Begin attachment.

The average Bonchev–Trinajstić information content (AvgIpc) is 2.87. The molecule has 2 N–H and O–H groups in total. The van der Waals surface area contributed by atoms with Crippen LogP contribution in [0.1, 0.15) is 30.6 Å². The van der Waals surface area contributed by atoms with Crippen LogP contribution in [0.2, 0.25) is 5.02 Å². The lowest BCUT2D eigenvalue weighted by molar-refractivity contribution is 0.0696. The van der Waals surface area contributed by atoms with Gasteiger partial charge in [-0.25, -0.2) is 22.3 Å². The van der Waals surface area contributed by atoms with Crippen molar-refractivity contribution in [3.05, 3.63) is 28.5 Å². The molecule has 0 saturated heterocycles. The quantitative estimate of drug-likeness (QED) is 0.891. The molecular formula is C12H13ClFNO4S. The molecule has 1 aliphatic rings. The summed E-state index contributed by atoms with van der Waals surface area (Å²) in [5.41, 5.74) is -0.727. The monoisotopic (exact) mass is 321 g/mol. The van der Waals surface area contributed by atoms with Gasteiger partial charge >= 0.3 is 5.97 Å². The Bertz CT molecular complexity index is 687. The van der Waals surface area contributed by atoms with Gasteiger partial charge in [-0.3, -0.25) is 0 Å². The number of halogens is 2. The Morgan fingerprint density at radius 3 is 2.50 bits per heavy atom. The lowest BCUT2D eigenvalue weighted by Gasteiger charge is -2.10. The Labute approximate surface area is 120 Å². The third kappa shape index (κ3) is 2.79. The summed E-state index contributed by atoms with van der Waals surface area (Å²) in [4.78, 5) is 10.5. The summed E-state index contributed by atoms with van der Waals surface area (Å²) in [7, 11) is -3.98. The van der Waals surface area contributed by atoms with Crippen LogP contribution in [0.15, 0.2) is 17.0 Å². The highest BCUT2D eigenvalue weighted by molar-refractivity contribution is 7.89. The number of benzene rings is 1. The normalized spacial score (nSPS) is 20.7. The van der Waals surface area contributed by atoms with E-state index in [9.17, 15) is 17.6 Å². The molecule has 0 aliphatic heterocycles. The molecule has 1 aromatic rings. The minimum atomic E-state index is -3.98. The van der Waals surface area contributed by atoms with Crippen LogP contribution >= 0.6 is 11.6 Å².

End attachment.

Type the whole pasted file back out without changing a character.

The average Bonchev–Trinajstić information content (AvgIpc) is 2.87. The molecule has 2 N–H and O–H groups in total. The van der Waals surface area contributed by atoms with Crippen LogP contribution in [0.1, 0.15) is 30.6 Å². The van der Waals surface area contributed by atoms with Crippen LogP contribution in [0.2, 0.25) is 5.02 Å². The lowest BCUT2D eigenvalue weighted by molar-refractivity contribution is 0.0696. The van der Waals surface area contributed by atoms with Gasteiger partial charge in [-0.25, -0.2) is 22.3 Å². The van der Waals surface area contributed by atoms with Crippen molar-refractivity contribution in [3.05, 3.63) is 28.5 Å². The molecule has 0 saturated heterocycles. The quantitative estimate of drug-likeness (QED) is 0.891. The molecular formula is C12H13ClFNO4S. The molecule has 1 aliphatic rings. The summed E-state index contributed by atoms with van der Waals surface area (Å²) in [5.41, 5.74) is -0.727. The monoisotopic (exact) mass is 321 g/mol. The van der Waals surface area contributed by atoms with Gasteiger partial charge >= 0.3 is 5.97 Å². The Bertz CT molecular complexity index is 687. The van der Waals surface area contributed by atoms with Gasteiger partial charge in [-0.3, -0.25) is 0 Å². The number of halogens is 2. The Morgan fingerprint density at radius 3 is 2.50 bits per heavy atom. The lowest BCUT2D eigenvalue weighted by Gasteiger charge is -2.10. The Labute approximate surface area is 120 Å². The third kappa shape index (κ3) is 2.79. The summed E-state index contributed by atoms with van der Waals surface area (Å²) in [4.78, 5) is 10.5. The summed E-state index contributed by atoms with van der Waals surface area (Å²) in [7, 11) is -3.98. The van der Waals surface area contributed by atoms with Crippen LogP contribution in [0.15, 0.2) is 17.0 Å². The highest BCUT2D eigenvalue weighted by molar-refractivity contribution is 7.89. The number of benzene rings is 1. The normalized spacial score (nSPS) is 20.7. The van der Waals surface area contributed by atoms with E-state index in [9.17, 15) is 17.6 Å². The molecule has 0 aliphatic heterocycles. The molecule has 1 aromatic rings. The minimum atomic E-state index is -3.98. The van der Waals surface area contributed by atoms with Crippen LogP contribution >= 0.6 is 11.6 Å².